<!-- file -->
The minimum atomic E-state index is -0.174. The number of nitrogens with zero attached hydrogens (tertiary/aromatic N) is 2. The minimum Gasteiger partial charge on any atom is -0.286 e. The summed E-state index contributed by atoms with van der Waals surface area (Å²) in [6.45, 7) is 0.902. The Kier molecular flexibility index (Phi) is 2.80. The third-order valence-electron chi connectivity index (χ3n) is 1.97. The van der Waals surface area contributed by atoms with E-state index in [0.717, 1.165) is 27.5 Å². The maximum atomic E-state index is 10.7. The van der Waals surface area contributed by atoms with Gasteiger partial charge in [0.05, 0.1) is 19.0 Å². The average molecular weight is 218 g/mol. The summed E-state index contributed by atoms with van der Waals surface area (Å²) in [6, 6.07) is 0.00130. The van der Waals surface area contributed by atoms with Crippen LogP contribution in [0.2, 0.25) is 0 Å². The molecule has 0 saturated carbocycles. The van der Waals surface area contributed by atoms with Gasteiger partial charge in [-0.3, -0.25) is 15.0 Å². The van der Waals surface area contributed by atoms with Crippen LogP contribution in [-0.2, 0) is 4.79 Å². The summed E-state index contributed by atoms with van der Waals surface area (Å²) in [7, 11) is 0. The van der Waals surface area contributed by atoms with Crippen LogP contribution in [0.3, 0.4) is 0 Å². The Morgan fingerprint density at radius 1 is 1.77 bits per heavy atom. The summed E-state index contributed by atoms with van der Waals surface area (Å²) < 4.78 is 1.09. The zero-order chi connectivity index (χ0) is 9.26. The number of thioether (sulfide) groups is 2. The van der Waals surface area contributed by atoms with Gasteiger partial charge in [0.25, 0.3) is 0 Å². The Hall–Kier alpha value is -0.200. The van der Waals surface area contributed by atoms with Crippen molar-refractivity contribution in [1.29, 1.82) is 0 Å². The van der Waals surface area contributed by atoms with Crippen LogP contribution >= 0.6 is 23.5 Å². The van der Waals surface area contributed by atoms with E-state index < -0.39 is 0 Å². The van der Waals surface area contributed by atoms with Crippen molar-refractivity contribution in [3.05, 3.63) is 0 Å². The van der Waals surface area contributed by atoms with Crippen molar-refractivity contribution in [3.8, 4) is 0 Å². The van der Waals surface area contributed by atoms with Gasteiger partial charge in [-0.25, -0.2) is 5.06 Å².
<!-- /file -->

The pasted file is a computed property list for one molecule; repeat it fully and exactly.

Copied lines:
The minimum atomic E-state index is -0.174. The number of nitrogens with zero attached hydrogens (tertiary/aromatic N) is 2. The minimum Gasteiger partial charge on any atom is -0.286 e. The summed E-state index contributed by atoms with van der Waals surface area (Å²) in [6.45, 7) is 0.902. The Kier molecular flexibility index (Phi) is 2.80. The third-order valence-electron chi connectivity index (χ3n) is 1.97. The van der Waals surface area contributed by atoms with E-state index in [0.717, 1.165) is 27.5 Å². The maximum atomic E-state index is 10.7. The van der Waals surface area contributed by atoms with Gasteiger partial charge in [0.05, 0.1) is 19.0 Å². The average molecular weight is 218 g/mol. The summed E-state index contributed by atoms with van der Waals surface area (Å²) in [6, 6.07) is 0.00130. The van der Waals surface area contributed by atoms with Crippen LogP contribution in [0.2, 0.25) is 0 Å². The molecule has 0 saturated carbocycles. The van der Waals surface area contributed by atoms with Gasteiger partial charge in [-0.3, -0.25) is 15.0 Å². The van der Waals surface area contributed by atoms with Crippen LogP contribution in [-0.2, 0) is 4.79 Å². The summed E-state index contributed by atoms with van der Waals surface area (Å²) in [7, 11) is 0. The van der Waals surface area contributed by atoms with Crippen LogP contribution in [0.3, 0.4) is 0 Å². The Morgan fingerprint density at radius 1 is 1.77 bits per heavy atom. The summed E-state index contributed by atoms with van der Waals surface area (Å²) < 4.78 is 1.09. The zero-order chi connectivity index (χ0) is 9.26. The number of thioether (sulfide) groups is 2. The van der Waals surface area contributed by atoms with Gasteiger partial charge in [0.25, 0.3) is 0 Å². The Hall–Kier alpha value is -0.200. The van der Waals surface area contributed by atoms with Crippen molar-refractivity contribution in [1.29, 1.82) is 0 Å². The van der Waals surface area contributed by atoms with Crippen LogP contribution >= 0.6 is 23.5 Å². The van der Waals surface area contributed by atoms with E-state index < -0.39 is 0 Å². The van der Waals surface area contributed by atoms with Crippen molar-refractivity contribution in [3.05, 3.63) is 0 Å². The van der Waals surface area contributed by atoms with Crippen molar-refractivity contribution in [3.8, 4) is 0 Å². The van der Waals surface area contributed by atoms with Gasteiger partial charge in [-0.25, -0.2) is 5.06 Å².